Archive for the ‘Wisconsin history’ Category

Bornett L. Bobroff and the invention of the roll-call voting machine

Thursday, September 9th, 2010

This post is part of a thread about the world of my grandfather in Russia and in the United States after he immigrated in 1905.  Information and photos of his other inventions in the US can be found here.  An article about his work as a very young man in Russia is here.  A group of articles about his world in Russia is here.

My writing time this week has been swallowed up by an article for an e-zine issue coming out in October about my genealogy research.  So I’ve turned over my regular post today to four “guest bloggers:” a couple of sadly-anonymous writers from the year 1916; Congressman “Speedy” Long in the 1967 Congressional Record; and the 2010 National Conference of State Legislators.

They each published articles about my grandfather Bornett L. Bobroff’s invention of the roll-call voting machine.

First article: from Popular Science Monthly, 1916

Article from 1916 Popular Science Monthly, with a composite photo showing what Bobroff's roll-call voting machine would look like in the United States Congress. Note the two panels on either side of the dais. These list each Congressman's name, along with lights indicating a yes or no vote.

Snippet from 1967 United States Congressional Record listing states in which the electric roll-call voting machine had been installed. Louisiana Representative "Speedy" Long (of the dynasty begun by Huey Long, in whose time Louisiana adopted Bobroff's voting machine) had just introduced a 1967 amendment that the US Congress finally install electric voting.

Bobroff’s most ubiquitous invention was the automobile turn signal, which he patented and manufactured at his Teleoptic factory in Racine, Wisconsin.  But he got more press coverage for inventing the roll-call voting machine.  Bobroff’s own state of Wisconsin was the first to install this machine in its legislature.  Other state legislatures followed.

In 1916, the US Congress was considering installing the machine in the Capitol in Washington DC.  This never came to fruition because  Congressmen were apparently afraid that speeded-up voting would eliminate filibusters.  But meanwhile, there was a brief window of excitement that a Wisconsin inventor, an immigrant from Russia, might make the national scene.

Milwaukee Free Press cartoon and article

My next 1916 guest blogger is the author of a Milwaukee Free Press article about my grandfather, adorned with a wonderful cartoon drawing.

May 1916 Milwaukee Free Press article with a great cartoon drawing of my grandfather, Bornett L. Bobroff

Well, unfortunately this article prints too small for the text to be legible.  And it isn’t available anywhere else online.  At some point down the trail, I’ll try to post it magnified enough to read.  Meanwhile, if you’re writing a school report or doing historical research on the American voting system, shoot me an email, and I’ll be happy to send the whole article to you.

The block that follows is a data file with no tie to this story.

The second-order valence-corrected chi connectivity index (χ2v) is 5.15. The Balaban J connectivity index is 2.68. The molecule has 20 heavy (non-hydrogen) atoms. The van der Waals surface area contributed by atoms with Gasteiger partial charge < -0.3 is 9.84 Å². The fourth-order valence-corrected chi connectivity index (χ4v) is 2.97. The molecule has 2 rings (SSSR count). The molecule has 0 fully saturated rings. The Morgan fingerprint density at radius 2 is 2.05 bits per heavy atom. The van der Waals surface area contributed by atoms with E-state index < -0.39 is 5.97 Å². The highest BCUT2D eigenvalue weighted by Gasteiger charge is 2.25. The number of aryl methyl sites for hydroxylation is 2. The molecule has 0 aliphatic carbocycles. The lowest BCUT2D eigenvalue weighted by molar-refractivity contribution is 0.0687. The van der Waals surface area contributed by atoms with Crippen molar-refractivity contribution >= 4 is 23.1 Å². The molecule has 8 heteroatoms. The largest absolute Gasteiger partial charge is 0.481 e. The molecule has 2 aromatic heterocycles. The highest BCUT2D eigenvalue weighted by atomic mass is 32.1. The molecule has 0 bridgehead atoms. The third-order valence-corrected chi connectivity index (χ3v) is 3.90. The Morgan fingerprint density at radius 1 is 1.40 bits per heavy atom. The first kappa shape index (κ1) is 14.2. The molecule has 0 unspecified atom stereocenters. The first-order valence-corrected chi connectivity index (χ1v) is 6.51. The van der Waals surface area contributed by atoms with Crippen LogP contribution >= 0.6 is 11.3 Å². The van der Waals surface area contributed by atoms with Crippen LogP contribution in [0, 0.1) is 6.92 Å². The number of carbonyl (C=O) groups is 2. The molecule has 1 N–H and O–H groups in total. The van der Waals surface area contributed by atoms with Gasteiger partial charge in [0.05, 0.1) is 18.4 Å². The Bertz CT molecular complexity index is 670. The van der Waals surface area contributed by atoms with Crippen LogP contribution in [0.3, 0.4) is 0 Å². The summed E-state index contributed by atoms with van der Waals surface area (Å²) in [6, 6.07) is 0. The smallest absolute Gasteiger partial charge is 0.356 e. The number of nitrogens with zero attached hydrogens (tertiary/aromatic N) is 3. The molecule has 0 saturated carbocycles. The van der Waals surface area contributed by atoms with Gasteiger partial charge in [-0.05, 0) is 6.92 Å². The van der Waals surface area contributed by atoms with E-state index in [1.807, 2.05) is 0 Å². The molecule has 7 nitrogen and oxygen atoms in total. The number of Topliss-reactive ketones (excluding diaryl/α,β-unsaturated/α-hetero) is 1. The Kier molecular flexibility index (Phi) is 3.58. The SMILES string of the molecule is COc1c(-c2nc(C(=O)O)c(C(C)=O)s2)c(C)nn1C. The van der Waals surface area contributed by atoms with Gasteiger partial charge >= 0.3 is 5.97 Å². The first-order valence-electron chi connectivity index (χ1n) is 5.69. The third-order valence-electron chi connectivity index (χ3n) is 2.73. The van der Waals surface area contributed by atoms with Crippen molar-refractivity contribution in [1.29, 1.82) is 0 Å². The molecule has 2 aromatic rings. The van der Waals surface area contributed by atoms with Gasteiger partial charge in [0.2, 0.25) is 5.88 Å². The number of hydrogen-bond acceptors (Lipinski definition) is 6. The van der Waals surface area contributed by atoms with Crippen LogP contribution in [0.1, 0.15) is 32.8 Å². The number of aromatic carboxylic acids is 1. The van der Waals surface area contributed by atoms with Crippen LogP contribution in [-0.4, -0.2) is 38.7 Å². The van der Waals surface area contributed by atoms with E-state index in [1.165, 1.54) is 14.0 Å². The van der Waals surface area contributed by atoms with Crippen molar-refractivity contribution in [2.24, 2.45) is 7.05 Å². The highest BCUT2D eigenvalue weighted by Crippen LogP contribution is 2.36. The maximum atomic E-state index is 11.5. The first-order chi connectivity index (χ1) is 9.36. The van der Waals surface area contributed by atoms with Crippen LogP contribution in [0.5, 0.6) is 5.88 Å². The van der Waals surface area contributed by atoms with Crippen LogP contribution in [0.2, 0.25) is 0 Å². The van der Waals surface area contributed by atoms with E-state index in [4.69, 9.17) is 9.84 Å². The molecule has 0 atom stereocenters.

National Conference of State Legislatures article

Last, let’s return to Louisiana.  I’m honored that this past February, 2010, the National Conference of State Legislatures decided to reprint a Louisiana article about my grandfather and his voting machine.   To see this 2010 article in a larger, more readable .pdf version, click here.

2010 National Conference of State Legislatures reprint of a Louisiana article about the introduction of Bobroff's roll-call voting machine into the Louisiana State Legislature.

Edna Finch Bobroff: Preview

Monday, August 16th, 2010

Pages from the history of nursing and public health in the United States

1911 New York Times announcement

1911 New York Times announcement

I’ve been writing for several months now about my grandfather, whose name in the US became Bornett L. Bobroff.  My grandmother Edna Finch, his wife, had a unique career of her own.

I hadn’t yet been planning to write about Edna Finch because it’s been very difficult to find information about her.  But googlebooks has done it again: their scanning all kinds of esoteric old documents has given me another unexpected portrait of one of my grandparents.  In this case, the document is a 1911 issue of Life and Health, The National Health Magazine (see below).

I’m not sure who at googlebooks is standing around scanning all these dusty tomes.  But I personally am very grateful.

Edna Finch, by very early adulthood, had become the main support of her mother and siblings.  Trained as a nurse, she somehow or other brought her family from their home in upstate NY to Milwaukee, Wisconsin.  There she became a visiting nurse.  And then she was appointed by the socialist city government’s Commissioner of Health as Milwaukee’s public health inspector.  Later, she earned the job which gained her the most press coverage (see above for one example from the New York Times): the United States’ first “woman policeman.”  (Her police powers under the socialist Milwaukee government were to arrest factory owners and sweatshop labor employers who flouted labor and sanitary laws.)

I’ll write more in future posts about “the first woman policeman.”  For now, by way of introduction to Edna Finch, here is my most recent treasure-find via googlebooks:

Article from Life and Health, The National Health Magazine, 1911.

First page of article from Life and Health, The National Health Magazine, 1911.